No One's a Mystery, by Elizabeth Tallent

No One's a Mystery, by Elizabeth Tallent

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In, "No One's a Mystery," by Elizabeth Tallent, a very naive eighteen-year old girl, who remains unnamed, neglects to realize the truth that is so plainly laid out before her. She is riding with Jack, and older married man with whom she has been having sex with for the past two years, and fiddling with the birthday present she received from him; a five year diary. A Cadillac that looks like his wife's is coming toward them, so he shoves her onto the floorboard of his filthy truck. Jack and his wife exchange subtle gestures as they pass, and the young girl is then given permission to get back onto the seat. When she asks how he knows his wife won't look back and see her Jack replies, "I just know...Like I know I'm going to get meatloaf for supper...Like I know what you'll be writing in that diary." Jack proceeds to tell her that within a couple of years she will not even to be able to recall his name or remember what interested her in him, other than the sex. Contrary to what Jack knows is true, the young girl imagines a sort of fairy tale life where she and Jack have a family and live happily ever after. She is totally oblivious to the truth that is so blatantly staring her in the face. Tallent demonstrates the way our heart and mind work together to blind us of the truth if we are not mature enough to see through the self created facade and face reality.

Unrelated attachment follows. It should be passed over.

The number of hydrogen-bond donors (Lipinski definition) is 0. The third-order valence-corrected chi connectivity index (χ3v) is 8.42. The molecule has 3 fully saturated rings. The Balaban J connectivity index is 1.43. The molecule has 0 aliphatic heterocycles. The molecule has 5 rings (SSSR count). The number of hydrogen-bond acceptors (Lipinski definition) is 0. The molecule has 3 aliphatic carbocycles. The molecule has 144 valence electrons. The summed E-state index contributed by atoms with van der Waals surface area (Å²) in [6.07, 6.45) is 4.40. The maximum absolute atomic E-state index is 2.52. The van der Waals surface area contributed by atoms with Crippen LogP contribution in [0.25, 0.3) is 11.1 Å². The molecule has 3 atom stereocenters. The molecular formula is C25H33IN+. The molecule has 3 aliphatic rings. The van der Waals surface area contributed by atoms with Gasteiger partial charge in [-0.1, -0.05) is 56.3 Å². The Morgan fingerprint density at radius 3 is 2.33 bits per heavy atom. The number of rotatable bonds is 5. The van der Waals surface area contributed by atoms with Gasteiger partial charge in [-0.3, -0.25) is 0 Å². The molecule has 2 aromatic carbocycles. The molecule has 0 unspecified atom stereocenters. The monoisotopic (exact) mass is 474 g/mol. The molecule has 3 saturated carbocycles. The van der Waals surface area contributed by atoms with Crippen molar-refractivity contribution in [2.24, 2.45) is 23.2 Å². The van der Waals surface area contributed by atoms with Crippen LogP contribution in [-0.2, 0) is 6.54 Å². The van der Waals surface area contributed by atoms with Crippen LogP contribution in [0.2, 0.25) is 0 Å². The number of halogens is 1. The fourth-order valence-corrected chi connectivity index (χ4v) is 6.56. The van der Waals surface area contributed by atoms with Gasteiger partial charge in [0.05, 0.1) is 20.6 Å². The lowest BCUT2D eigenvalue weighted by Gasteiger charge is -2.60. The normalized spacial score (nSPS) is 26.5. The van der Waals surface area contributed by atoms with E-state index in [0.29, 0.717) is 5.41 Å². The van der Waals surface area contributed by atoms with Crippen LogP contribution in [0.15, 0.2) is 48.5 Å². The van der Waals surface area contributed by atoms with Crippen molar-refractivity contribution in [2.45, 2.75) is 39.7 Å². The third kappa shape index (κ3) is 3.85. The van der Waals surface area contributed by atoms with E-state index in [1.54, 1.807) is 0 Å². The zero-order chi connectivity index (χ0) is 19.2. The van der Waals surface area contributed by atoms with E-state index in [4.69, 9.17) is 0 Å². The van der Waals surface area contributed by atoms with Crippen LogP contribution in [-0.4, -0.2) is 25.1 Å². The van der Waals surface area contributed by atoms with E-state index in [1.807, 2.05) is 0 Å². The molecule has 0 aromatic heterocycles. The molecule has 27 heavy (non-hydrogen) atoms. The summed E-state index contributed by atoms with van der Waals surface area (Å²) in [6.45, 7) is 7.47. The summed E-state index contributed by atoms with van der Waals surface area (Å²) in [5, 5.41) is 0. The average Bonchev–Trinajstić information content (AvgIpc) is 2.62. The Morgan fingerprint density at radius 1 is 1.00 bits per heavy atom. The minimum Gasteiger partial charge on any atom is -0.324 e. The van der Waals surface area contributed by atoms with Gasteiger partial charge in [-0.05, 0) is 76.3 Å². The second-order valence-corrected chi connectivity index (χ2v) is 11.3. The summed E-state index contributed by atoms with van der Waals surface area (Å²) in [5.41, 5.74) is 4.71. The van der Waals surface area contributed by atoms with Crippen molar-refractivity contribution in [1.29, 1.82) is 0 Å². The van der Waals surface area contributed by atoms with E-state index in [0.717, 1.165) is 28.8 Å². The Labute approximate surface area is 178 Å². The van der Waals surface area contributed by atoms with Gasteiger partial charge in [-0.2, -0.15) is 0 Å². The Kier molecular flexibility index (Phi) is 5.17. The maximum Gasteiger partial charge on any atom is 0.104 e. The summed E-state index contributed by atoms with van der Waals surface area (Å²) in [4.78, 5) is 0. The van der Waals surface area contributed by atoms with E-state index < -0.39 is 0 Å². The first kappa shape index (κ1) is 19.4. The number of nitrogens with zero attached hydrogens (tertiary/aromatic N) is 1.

The girl in this story is incredibly naive. Her character is very weak due to her inability to realize the inevitable. This creates the internal conflict in which she faces. By the usage of first-person point of view, Tallent enables the reader to realize the obvious truth that this girl refuses to see. The entire setting takes place in a small town, where there is "nothing else to do," inside of Jack's dirty old pickup truck, and symbolizes the filthiness of their sex based relationship.

Tallent skillfully uses figurative imagery to support each element and enforce the central idea throughout the story. The song playing in the truck, "Nobody's into me, no one's a mystery," is a perfect indicator of what the girl is refusing to hear.

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Although Jack's character embodies the image of a typical redneck scumbag; he is still an honest piece of trash. His character reinforces her disregard for the truth by the figurative imagery that can be found in his words. Jack says, "No little kids get into this truck except for you" and "You even sound like a kid." He certainly does not see her as a woman. In his eyes, she is just a child who is caught up in a fairy tale that he knows has no truth to it. When she asks him which story, pertaining to their lives in the future, the he likes best, he replies, "I like yours...but I believe mine." This should be a huge indicator that he is not into her. She should see that he is just as filthy as the old poop covered boots he has on and the truck she is riding in. As the reader, we plainly see the facts, but because of this illusion she has created, she ignores his words' real meanings and continues to see what she wants to see; an immature view of a future that will never come to be.
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